It's been nearly 50 years since man first walked on the moon.
We even have astronauts living in space full-time at the International Space Station. Yet we've still never sent a human past the moon.
But, that may soon change.
Earlier this week, NASA announced plans to send humans to Mars within the next few decades. In a 36-page-report, the space agency details everything needed to make human exploration of Mars a reality.
The goal, according to NASA, is not simply to send humans to visit the nearest planet, but rather, to stay and be “Earth independent.”
The space agency explains,
Like the Apollo Program, we embark on this journey for all humanity. Unlike Apollo, we will be going to stay... Our robotic science scouts at Mars have found valuable resources for sustaining human pioneers, such as water ice just below the surface... What we learn about the Red Planet will tell us more about our Earth's past and future, and may help answer whether life exists beyond our home planet. With humans on Mars, we will be able to advance science and technology in ways only dreamed up with current robotic explorers.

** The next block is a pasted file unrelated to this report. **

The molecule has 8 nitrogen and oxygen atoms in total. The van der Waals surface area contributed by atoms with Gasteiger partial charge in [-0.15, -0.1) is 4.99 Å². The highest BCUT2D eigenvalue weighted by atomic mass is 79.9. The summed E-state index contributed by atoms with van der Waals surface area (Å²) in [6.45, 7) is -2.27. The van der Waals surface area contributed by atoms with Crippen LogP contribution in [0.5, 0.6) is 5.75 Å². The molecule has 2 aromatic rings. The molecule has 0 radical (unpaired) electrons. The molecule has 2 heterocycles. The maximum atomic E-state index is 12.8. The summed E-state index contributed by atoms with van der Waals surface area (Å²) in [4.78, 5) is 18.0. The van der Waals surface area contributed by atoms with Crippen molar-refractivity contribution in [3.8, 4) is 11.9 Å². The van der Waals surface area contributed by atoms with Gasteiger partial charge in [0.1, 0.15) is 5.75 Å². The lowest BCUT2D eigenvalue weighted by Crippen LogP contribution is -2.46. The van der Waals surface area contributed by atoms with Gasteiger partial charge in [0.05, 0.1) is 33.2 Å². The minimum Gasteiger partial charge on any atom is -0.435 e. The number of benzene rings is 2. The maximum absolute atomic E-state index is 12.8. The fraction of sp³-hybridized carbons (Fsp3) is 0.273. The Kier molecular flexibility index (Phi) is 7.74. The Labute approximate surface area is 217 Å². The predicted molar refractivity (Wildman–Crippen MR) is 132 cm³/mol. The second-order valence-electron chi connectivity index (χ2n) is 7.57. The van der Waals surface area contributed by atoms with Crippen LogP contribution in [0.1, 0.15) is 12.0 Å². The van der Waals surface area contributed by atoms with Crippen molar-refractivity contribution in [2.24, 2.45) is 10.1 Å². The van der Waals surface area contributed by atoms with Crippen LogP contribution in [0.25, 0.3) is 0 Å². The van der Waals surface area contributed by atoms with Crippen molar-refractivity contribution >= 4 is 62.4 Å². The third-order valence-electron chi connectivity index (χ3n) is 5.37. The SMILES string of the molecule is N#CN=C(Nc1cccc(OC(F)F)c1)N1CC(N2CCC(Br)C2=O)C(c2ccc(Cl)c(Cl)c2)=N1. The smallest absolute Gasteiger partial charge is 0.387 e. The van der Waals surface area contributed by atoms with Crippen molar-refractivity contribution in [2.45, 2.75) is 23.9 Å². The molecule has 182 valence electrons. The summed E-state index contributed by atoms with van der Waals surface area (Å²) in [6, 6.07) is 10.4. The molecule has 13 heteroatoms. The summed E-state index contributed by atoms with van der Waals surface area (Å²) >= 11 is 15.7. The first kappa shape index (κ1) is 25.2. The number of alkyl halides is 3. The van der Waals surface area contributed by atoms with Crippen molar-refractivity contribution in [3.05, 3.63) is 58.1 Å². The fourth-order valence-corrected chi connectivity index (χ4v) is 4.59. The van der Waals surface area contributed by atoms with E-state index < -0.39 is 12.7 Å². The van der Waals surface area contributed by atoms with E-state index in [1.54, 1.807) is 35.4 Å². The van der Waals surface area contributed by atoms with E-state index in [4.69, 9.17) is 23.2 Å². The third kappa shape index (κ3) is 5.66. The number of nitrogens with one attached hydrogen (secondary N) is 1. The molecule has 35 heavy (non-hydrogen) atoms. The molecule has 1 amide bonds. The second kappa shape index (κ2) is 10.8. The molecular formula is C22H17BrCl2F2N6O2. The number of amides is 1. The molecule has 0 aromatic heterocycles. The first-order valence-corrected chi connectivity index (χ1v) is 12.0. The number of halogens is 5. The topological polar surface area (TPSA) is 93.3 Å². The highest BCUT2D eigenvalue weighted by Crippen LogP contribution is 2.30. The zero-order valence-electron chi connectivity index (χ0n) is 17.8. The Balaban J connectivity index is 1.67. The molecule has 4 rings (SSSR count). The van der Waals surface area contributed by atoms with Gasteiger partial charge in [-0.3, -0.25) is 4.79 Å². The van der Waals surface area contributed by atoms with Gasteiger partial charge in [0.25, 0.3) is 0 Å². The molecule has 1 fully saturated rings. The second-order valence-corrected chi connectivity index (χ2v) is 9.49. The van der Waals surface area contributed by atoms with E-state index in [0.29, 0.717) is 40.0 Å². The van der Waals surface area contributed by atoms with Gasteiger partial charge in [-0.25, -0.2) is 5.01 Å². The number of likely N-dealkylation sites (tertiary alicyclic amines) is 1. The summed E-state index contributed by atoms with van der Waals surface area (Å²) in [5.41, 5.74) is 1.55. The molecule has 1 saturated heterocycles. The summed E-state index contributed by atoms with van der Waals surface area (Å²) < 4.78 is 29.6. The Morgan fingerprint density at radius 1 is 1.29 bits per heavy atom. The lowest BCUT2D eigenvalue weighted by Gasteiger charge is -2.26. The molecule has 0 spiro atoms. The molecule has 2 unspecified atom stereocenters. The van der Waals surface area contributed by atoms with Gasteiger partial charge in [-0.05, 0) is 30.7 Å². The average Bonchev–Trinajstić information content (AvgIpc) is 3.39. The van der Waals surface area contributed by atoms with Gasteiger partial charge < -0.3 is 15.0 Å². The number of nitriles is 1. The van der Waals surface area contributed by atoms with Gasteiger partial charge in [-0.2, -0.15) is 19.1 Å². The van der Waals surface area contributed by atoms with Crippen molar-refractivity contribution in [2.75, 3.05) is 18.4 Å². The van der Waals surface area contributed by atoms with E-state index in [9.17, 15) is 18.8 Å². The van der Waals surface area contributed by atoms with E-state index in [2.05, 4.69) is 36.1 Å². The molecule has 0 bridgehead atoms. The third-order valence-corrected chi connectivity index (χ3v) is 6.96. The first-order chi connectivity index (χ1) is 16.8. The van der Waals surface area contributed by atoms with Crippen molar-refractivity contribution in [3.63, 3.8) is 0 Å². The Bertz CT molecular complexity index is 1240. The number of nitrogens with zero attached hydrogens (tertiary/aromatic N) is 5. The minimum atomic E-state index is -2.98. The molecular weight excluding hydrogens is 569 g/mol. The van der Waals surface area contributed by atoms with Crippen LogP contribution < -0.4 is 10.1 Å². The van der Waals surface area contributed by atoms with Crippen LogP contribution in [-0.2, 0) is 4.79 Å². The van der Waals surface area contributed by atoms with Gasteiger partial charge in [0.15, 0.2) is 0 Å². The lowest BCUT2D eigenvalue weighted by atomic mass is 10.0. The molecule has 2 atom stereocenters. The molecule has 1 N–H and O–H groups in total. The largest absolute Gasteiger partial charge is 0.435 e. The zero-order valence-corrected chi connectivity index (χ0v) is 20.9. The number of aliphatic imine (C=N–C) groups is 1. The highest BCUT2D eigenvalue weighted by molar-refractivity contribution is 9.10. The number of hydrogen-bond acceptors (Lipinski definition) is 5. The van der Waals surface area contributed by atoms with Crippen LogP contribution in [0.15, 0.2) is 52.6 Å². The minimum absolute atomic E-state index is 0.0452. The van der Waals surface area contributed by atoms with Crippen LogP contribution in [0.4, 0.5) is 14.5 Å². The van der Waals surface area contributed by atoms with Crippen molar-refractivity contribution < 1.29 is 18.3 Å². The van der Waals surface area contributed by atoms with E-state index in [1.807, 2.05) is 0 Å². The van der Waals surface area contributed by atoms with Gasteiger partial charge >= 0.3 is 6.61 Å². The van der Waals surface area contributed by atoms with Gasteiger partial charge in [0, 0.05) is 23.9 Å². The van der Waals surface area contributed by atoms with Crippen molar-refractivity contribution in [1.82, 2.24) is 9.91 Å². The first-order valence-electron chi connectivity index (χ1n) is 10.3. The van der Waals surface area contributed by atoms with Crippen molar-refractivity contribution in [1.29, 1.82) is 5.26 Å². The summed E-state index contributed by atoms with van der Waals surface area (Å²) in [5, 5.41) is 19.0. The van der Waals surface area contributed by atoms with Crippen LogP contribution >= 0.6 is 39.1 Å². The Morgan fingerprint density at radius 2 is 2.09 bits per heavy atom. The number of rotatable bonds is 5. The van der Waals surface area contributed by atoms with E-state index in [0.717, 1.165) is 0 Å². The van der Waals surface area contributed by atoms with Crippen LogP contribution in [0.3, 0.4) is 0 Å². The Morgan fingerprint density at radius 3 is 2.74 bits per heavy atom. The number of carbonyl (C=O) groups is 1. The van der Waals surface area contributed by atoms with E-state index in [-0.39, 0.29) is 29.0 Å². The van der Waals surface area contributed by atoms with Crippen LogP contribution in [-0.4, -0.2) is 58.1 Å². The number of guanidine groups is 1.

The Mars mission, which will likely cost several billion dollars and necessitate a “collaborative effort” with other countries and agencies, isn't expected to begin for another 15 years or so as there is a lot of prep work to be done.
NASA will first test human survival in space by having astronauts complete year-long stays aboard the ISS, then expand by sending humans into Martian orbit.
Only after these missions prove successful will the agency attempt a human landing on the Red Planet.
The agency is currently constructing the equipment needed for the long-haul journey: the Space Launch System rocket to take humans to Mars and the Orion spacecraft, which will be used for the return to Earth. Both are expected to be completed within a few years and tested in space by 2020, with the first human landing on Mars slated for 2030.
Mars, here we come.